They both heard the third car at the same time. A moment later Larry Cavanaugh opened the door while juggling three carbines and a pair of holsters with six-shooters in them. His own six-shooter was in a holster strapped to his hip.
Larry dumped his load on the shanty’s only table, then wiped at his handlebar moustache. Larry was stocky like the other two men, but he wasn’t nearly as tall.
Another car door slammed and a moment later a petite blonde followed Larry through the shanty door.
Buck collapsed into a chair. “What’s she doing here?” he asked.
“Boss’s orders,” Larry responded.
“At the last minute?” Buck asked. “We’ve been through this thing almost a hundred times. We don’t need anybody messing it up.”
“I’ll stay out of the way,” the blonde said as she struggled to unload the black case she had slung over her left shoulder.
“He called last night,” Larry said. “What could I say? When the boss wants to send somebody else along, I’m not going to argue with him.”
Buck glanced over at the woman. At least she’d been smart enough to dress for the part, unlike the last one the boss had sent along–the one in the spike heels and short shirt who’d never even made it as far as the train tracks.
The blonde had taken out a small pad and a pen and was doodling on it. Buck introduced himself.
“I’m Betty Brandon,” she told him when it was her turn for introductions. “And don’t mind me, honestly. I won’t mess up anything.”
After that, Buck pulled on his leather chaps and secured them in place. Next, he strapped on his sidearm, grateful that Larry had volunteered to clean all the weapons the night before. He pulled the six-shooter from the holster, loaded it with shells from his belt, and returned it to his holster. Buck picked up one of the carbines, balanced it in the palm of one meaty hand and, satisfied with the feel of it, began loading the rifle as well.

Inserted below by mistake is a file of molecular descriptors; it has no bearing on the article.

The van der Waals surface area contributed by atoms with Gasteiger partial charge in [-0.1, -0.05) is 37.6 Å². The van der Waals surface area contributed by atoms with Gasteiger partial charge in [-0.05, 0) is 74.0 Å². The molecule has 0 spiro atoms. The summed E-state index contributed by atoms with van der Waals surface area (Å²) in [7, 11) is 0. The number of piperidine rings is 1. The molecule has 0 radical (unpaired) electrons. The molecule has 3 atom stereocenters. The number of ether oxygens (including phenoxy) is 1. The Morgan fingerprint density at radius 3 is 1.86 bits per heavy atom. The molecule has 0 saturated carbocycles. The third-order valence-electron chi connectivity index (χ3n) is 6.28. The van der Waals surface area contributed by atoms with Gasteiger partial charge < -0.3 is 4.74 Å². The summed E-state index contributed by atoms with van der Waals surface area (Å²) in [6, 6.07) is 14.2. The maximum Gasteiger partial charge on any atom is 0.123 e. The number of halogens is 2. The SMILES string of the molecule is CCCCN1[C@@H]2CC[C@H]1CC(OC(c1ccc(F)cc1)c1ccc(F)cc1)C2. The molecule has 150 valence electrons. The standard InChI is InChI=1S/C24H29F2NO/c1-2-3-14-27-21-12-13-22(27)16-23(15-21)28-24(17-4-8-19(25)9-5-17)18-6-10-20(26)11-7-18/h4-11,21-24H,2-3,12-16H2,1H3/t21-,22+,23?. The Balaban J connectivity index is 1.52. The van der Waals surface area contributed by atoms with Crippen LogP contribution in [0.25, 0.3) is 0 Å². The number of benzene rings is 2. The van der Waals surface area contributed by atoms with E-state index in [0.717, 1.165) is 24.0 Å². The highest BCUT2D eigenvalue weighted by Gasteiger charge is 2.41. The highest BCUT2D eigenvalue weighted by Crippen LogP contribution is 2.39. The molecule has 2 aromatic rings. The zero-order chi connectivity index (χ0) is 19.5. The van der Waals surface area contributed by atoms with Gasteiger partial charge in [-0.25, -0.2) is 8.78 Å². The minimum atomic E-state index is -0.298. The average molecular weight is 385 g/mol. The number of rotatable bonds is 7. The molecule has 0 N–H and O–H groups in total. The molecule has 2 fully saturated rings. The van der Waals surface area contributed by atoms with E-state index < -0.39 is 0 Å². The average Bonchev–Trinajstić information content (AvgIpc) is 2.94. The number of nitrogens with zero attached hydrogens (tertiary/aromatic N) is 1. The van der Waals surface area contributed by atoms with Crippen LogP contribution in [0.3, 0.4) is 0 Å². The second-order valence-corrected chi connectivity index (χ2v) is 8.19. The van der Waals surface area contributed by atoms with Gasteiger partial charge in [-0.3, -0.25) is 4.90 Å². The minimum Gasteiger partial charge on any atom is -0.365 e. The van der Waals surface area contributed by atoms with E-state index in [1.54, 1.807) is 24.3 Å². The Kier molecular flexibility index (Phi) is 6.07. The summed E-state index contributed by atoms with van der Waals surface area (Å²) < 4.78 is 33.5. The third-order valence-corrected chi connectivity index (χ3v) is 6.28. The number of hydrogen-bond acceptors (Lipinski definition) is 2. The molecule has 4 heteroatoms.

“So, how long have you guys been doing this?” Betty asked.
“Four years,” Buck said. “It pays the bills.”
Larry had been working the longest—almost eight years. Roger had joined in only a few months after Buck when a previous member had quit.
“The first time each year is the hardest,” Larry said.
“What do you guys do all winter?” Betty wanted to know.
“Rest,” said Roger.
They all laughed at that, and Betty seemed pleased with his response.
Roger glanced down at his watch and began to load the remaining six-shooter. “It’s almost time,” he said as he adjusted the leather thong that tied his holster tight against his leg.
The three men filed out of the shanty and began the long walk to the train track. Betty gathered up her case and followed them. At the track they split into two groups. Larry took Betty and moved to the northern side of the tracks while Roger and Buck remained on the southern side.
Buck reached into his pocket and pulled out his bandana. He folded it into a triangle and then tied two corners of it behind his head. The bulk of the bandana covered his nose and mouth. Roger did the same thing with his bandana.
“Get ready,” Buck said to his partner.
As the train rounded the bend, the two of them leapt from the bushes and fired their carbines into the air. The engineer saw them and pulled on the train’s brakes.
“It’s a robbery,” the engineer yelled as the train squealed to a halt.
A dozen Instamatics flashed. Fifty preteens squealed with delight. Dozens of parents laughed and pointed toward the two heavy-set men in cowboy suits. Any moment now, Larry would come striding around the end of the train, the silver star on his chest gleaming in the morning sun.
Betty Brandon stood off to the side, out of the robbers’ way, snapping photos for the next edition of the town paper. The theme park was officially open for the season when the first great little train robbery occurred.